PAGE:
As ecclesiastical carvings go this one definitely falls in the rude category. It is one of four known Shropshire Sheelagh Na Gigs, crudely worked images of women (emphasis on reproductive parts and/or breasts) found in parish church walls. According to The Sheelagh na Gig Project there are a dozen more examples known in Britain, but they are also found in early mediaeval churches across Europe.
This particular one is over the door of Church Stretton’s parish church (Church Stretton being Wenlock’s neighbouring town across the Edge). The church is mostly 14th century, but with earlier Norman parts, and it seems likely that this Sheelagh has been retained from the first building phase.
As you can see, she is not easily spotted. But there she is above the side door, further implying that when the Norman church was being rebuilt, she was thought important enough to re-instate. It’s worth remembering, too, that this was in times when the church ruled over every aspect of people’s lives; adherence and attendance were not optional.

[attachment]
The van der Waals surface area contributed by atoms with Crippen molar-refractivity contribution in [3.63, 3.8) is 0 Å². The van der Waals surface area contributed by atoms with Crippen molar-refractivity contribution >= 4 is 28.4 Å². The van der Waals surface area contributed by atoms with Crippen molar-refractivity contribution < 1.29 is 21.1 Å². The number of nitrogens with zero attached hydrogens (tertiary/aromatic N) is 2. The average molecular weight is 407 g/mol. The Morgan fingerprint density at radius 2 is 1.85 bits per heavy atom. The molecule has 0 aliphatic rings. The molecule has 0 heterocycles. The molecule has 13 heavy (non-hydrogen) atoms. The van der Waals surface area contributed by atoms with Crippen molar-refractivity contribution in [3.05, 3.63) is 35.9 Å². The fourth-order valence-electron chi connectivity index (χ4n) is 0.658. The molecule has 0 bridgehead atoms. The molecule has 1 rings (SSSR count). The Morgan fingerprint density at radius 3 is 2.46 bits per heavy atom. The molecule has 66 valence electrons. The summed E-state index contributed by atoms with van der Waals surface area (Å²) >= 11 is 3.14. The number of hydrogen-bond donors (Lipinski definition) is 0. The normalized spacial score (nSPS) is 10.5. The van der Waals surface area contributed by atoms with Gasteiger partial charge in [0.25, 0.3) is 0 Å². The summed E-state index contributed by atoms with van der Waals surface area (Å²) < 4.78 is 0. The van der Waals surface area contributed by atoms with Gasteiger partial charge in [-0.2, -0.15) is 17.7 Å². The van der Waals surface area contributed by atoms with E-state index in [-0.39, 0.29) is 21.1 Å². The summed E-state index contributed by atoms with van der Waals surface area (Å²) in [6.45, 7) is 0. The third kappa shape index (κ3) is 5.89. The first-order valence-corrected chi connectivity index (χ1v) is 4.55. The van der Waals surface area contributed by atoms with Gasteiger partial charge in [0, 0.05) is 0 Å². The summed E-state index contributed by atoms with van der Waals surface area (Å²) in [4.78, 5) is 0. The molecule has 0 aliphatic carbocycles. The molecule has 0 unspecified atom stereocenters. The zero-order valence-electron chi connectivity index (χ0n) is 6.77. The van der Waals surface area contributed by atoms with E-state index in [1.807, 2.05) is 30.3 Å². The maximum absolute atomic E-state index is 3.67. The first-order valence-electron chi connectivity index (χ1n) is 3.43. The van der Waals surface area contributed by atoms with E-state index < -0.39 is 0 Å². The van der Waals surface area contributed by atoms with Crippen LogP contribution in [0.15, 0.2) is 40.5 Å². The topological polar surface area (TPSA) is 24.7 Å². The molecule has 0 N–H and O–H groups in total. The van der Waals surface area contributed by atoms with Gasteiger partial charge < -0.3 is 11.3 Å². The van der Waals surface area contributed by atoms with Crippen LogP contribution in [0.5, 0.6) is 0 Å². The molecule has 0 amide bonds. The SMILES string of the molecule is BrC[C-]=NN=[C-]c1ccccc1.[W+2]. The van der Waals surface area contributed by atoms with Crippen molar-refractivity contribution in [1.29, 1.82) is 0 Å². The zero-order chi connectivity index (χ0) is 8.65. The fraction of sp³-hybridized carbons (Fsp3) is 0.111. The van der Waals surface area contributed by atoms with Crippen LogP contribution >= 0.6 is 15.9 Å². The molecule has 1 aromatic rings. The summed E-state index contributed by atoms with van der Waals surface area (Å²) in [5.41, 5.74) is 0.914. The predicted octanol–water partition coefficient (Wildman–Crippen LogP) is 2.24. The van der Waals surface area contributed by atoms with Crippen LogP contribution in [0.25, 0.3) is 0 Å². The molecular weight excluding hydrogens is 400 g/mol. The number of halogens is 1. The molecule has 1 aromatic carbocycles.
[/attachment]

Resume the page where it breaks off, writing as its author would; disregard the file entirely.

So what is meant by these crude effigies?
There have been all sorts of explanations: that they’re hang-overs from pre-Christian mother-goddess worship; are warnings against immorality; meant to confer success in childbirth; are simply part and parcel of the Norman tendency to add grotesque figures to their churches.
In other words, we do not know. It is yet another example of how the ancestors’ thought processes (much like our own) are not easily fathomed. But if you want to see more examples The Sheelagh na Gig Project is well worth a visit.